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Global climate change impacts everyone. Many people get severely sick due to the extreme heat of summer and the freezing cold of winter.

They seek help at hospitals, increasing the burden on already-overstretched emergency rooms. In terms of mental health, urban dwellers – with their sedentary lifestyles – can get easily depressed in cold weather and irritable when it’s very hot. Despite the problems related to climate change, the ancient wisdom of traditional Chinese medicine is able to help people adapt and improve their physical and mental fitness. Symptoms, such as headaches, shortness of breath, mood swings, and high blood pressure can disappear.

First, let us look at how the traditional Chinese adapted to different weathers. In Sima Qian’s Shiji Records of a Grand Historian from about 100 BCE, he says: “Spring for sprouting, summer for growing, autumn for harvesting and winter for hibernating. This is the principle of the cosmos. Not obeying this will throw the whole country into disorder.” For individuals, conforming to the natural rhythms of the seasons is the principle for maintaining a healthy body.

When it is summer, the growing phase, which is divided into the following sub-seasons: the start of summer, grain full, grain in ear, summer solstice, minor heat, and major heat (ending on the day before the start of autumn). During this time, the sun shines and the earth is hot. The energy, or chi, of heaven and earth mingle harmoniously. All living beings in nature grow abundantly, and all colors in nature are lustrous.

During this time, people should go to bed later, get up earlier; be agreeable and not lose their temper. In this way, the essence of energy inside us will be in line with the brilliant performance of nature. As summer progresses, the energy flow should continue to be outwards. Avoid being depressed, and use air-conditioning sparingly so that pores can detox through natural sweating. You should also avoid overstimulation of the senses. It is better to go outdoors to a bright and open place, overlooking nature, and reach a peaceful state of mind.

Don’t complain about the sunshine; embrace it instead. Recharge the body with Yang energy. Otherwise it becomes a inert, cold, and hollow. Summer is the best time to get rid of the cold residue inside our bodies. Spending all day in an air-conditioned rooms, taking cold baths, and consuming cold beverages will accumulate endogenous damp heat and may weaken the spleen and stomach.

Lingering in places full of sensory stimulation and staying up late will drain the kidneys and overheat the heart, resulting in various symptoms such as boils or carbuncles.

In the summer, everything needs to be in accordance with the principle of “growing.” Being melancholic and introverted are against the natural flow of summer and will have a negative impact on the heart. People might experience heart palpitations, shortness of breath, lassitude, paleness, insomnia, excessive and spontaneous sweating from minimal movement, even collapsing.

Autumn, like summer, is divided into subseasons: the arrival of autumn, ending of the heat, white dew, the autumn equinox, chilly dew, frost falling, until the day before the arrival of winter. During this time, the weather turns colder.

In ancient China, autumn was called the time of “peaceful ease.” After the vigorous growth of summer, all living organisms reach a ripe and mature stage. The mood is prosperous, calm, and full of ease. In the autumn months, Yang energy starts to draw in. (Spring and summer are for cultivating Yang energy, while autumn and winter are for cultivating Yin energy). The convergence of heaven and earth naturally produces a crispness in the air. The energy of the heaven is purging; the earth is cleansing and drying. People should get up a little later to avoid the coarse, cold autumn air. Mentally, one should also turn inward and the human mind should not be overactive.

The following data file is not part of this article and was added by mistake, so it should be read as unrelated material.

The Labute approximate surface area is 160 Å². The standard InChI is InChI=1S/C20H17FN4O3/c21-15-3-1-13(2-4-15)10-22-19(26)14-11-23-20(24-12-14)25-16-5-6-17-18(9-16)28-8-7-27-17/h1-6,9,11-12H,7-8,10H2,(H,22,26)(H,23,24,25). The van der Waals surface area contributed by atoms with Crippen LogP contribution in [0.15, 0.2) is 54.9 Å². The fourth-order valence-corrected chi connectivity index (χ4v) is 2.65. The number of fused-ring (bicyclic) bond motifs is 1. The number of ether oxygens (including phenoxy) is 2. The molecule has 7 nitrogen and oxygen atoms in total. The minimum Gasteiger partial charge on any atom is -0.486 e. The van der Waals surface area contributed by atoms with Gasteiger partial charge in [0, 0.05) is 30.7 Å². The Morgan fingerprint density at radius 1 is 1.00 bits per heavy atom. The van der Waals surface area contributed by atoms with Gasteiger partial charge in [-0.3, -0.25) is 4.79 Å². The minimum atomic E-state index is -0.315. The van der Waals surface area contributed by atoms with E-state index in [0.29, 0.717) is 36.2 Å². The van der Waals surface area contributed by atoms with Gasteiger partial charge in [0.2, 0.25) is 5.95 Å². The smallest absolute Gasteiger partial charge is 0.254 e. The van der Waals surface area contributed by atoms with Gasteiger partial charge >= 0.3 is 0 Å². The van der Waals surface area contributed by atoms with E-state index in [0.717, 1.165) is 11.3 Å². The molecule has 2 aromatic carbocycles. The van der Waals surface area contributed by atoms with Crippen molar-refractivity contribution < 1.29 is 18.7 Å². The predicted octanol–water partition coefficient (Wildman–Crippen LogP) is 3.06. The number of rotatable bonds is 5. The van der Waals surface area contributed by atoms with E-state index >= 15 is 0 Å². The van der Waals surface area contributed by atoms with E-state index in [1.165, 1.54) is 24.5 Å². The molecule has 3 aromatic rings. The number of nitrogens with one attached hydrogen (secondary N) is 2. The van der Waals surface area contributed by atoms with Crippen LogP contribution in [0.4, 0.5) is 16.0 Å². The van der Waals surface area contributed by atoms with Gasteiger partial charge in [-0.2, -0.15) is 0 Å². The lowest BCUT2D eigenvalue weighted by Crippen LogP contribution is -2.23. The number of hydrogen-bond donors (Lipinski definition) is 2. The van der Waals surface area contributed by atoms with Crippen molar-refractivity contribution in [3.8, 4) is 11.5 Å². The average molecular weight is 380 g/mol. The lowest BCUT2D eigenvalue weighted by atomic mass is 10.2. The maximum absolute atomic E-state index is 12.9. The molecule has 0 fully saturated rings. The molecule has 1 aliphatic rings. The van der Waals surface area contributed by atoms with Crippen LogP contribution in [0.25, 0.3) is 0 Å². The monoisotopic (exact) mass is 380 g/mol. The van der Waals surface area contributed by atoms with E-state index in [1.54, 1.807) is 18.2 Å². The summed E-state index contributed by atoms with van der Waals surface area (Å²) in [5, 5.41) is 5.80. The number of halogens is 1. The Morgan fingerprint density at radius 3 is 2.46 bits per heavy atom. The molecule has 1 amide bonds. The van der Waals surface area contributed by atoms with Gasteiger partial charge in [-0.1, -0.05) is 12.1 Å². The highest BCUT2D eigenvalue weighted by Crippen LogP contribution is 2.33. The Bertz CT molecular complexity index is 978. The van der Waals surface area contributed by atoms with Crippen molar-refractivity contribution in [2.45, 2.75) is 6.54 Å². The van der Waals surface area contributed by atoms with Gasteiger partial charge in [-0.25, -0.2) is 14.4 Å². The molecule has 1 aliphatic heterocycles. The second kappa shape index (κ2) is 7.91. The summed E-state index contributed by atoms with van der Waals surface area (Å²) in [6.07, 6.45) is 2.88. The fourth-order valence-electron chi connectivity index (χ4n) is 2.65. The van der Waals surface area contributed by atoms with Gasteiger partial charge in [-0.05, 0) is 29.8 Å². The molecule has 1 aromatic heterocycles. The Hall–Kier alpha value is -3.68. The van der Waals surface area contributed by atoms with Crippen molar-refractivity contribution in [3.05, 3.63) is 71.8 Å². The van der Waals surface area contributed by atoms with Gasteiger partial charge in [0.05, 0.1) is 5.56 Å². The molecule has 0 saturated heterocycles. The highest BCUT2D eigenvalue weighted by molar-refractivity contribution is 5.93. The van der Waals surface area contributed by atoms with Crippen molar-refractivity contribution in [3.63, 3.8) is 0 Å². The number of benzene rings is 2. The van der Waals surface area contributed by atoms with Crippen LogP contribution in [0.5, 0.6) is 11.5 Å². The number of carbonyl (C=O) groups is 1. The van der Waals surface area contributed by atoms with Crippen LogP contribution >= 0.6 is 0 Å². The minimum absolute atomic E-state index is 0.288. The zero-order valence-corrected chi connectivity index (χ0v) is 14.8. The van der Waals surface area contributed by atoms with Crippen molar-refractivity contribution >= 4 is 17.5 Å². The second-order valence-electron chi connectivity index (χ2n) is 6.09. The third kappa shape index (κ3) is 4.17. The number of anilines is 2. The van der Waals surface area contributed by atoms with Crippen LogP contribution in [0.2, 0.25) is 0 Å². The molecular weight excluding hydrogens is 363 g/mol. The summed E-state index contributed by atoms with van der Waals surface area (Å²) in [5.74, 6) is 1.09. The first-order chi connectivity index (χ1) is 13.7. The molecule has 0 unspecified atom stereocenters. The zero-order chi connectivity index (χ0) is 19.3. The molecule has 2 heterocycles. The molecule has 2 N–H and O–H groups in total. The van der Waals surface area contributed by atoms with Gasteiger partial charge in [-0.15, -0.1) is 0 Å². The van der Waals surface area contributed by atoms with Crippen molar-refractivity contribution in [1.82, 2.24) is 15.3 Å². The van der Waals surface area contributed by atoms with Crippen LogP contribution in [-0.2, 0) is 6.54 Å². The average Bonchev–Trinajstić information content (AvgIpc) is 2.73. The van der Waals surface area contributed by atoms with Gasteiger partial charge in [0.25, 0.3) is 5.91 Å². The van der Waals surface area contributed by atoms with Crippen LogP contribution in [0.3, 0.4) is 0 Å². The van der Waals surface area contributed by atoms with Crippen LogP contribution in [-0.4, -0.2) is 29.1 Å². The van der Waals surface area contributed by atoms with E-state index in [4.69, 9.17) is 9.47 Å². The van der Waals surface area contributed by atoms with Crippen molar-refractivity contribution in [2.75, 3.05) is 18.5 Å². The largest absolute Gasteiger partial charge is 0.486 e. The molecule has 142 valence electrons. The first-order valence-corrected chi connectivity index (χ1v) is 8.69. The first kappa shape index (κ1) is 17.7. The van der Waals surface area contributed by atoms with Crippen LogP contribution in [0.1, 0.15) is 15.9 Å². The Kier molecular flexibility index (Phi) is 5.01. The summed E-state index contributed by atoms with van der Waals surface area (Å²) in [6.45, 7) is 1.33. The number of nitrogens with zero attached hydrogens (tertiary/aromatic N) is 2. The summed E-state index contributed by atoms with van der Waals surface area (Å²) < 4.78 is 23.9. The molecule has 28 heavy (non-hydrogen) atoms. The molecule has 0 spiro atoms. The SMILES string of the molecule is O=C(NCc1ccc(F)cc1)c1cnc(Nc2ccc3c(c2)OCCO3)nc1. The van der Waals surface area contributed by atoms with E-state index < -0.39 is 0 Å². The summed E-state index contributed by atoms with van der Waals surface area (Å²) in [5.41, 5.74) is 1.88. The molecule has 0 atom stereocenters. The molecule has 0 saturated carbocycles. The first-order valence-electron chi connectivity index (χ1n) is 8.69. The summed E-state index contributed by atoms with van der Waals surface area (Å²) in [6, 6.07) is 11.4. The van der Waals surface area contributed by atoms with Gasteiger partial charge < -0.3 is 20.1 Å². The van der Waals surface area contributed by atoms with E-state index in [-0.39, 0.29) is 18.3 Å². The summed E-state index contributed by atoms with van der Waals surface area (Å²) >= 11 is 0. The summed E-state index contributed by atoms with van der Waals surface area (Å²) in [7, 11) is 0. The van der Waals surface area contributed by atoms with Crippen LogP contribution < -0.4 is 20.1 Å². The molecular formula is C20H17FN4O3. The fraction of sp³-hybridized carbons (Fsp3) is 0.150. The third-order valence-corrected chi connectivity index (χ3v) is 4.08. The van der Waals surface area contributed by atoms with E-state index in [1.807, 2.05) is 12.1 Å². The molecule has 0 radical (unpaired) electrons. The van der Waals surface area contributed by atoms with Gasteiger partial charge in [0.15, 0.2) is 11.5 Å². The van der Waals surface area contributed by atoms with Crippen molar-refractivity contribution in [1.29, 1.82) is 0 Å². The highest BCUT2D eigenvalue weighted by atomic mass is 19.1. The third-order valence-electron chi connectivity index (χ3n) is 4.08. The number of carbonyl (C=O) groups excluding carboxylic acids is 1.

This is the phase of “drawing in for the autumn.” If one fails to draw in and store Yang energy, indigestion will result and people may suffer from constant diarrhea. As a result, Yang energy in the kidneys will be depleted which will weaken the body even more. Additionally, Yin energy will be even more forceful when winter comes.

During the autumn months, there is a big temperature difference between morning and evening, making it difficult to know what to wear. However, in the early autumn, there should be no rush to put on heavy clothing. Follow the old saying, “Keep on winter clothes longer in the spring; put on warm clothing later in the autumn.” If necessary, put on some thin layers. On the other hand, elderly people who are more frail due to their poorer immunity, should add warm clothing as soon as they sense the brisk autumn wind. This is not the time to prove whether one is brave or not. It is more important to resist the invasion of the cold.

Autumn can be refreshing and crisp, or brisk and dry. People may easily suffer from the symptoms of insufficient body fluid, such as dry skin, and a dry mouth or nose. To remedy this, more porridge is recommended, such as lily, almond, and Fritillaria porridge. This will have a moisturizing and lubricating effect.

In autumn, the functions of stomach and spleen will also become inadequate. If people still consume cold drinks and food as they did in the summer, their stomach may become deficient and not be able to process liquids properly. Therefore, one should eat melons moderately. Generally speaking, melons are relatively cooling in nature.

If you suffer diseases in autumn, the life energy will be depleted, and will cause ailments in the winter, such as catching colds and fevers. In traditional Chinese medicine, this is described as, “Not enough storage of the essence in winter, febrile illness is bound to occur in the spring.”